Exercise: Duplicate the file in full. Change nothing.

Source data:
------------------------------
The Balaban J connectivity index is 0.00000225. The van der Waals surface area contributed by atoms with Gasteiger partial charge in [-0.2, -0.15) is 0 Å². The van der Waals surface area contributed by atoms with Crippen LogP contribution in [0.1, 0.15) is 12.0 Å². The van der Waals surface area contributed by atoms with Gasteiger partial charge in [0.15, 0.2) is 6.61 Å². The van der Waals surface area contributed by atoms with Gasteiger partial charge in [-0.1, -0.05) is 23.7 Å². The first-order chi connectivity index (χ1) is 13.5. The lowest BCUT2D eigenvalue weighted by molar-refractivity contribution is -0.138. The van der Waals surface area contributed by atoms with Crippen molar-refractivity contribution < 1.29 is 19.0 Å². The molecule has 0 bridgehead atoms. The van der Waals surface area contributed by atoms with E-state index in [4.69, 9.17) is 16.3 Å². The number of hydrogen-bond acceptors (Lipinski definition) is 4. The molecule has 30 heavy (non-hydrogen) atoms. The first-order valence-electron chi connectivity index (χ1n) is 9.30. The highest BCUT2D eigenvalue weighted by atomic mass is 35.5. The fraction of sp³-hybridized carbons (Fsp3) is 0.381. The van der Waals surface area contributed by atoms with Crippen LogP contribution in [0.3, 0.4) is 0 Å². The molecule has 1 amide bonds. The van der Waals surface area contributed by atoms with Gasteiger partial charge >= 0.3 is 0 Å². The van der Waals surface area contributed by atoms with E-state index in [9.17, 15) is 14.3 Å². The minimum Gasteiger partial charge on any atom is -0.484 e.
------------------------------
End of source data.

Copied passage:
The Balaban J connectivity index is 0.00000225. The van der Waals surface area contributed by atoms with Gasteiger partial charge in [-0.2, -0.15) is 0 Å². The van der Waals surface area contributed by atoms with Crippen LogP contribution in [0.1, 0.15) is 12.0 Å². The van der Waals surface area contributed by atoms with Gasteiger partial charge in [0.15, 0.2) is 6.61 Å². The van der Waals surface area contributed by atoms with Gasteiger partial charge in [-0.1, -0.05) is 23.7 Å². The first-order chi connectivity index (χ1) is 13.5. The lowest BCUT2D eigenvalue weighted by molar-refractivity contribution is -0.138. The van der Waals surface area contributed by atoms with Crippen molar-refractivity contribution < 1.29 is 19.0 Å². The molecule has 0 bridgehead atoms. The van der Waals surface area contributed by atoms with E-state index in [4.69, 9.17) is 16.3 Å². The number of hydrogen-bond acceptors (Lipinski definition) is 4. The molecule has 30 heavy (non-hydrogen) atoms. The first-order valence-electron chi connectivity index (χ1n) is 9.30. The highest BCUT2D eigenvalue weighted by atomic mass is 35.5. The fraction of sp³-hybridized carbons (Fsp3) is 0.381. The van der Waals surface area contributed by atoms with Crippen LogP contribution in [0.3, 0.4) is 0 Å². The molecule has 1 amide bonds. The van der Waals surface area contributed by atoms with Gasteiger partial charge >= 0.3 is 0 Å². The van der Waals surface area contributed by atoms with E-state index in [9.17, 15) is 14.3 Å². The minimum Gasteiger partial charge on any atom is -0.484 e.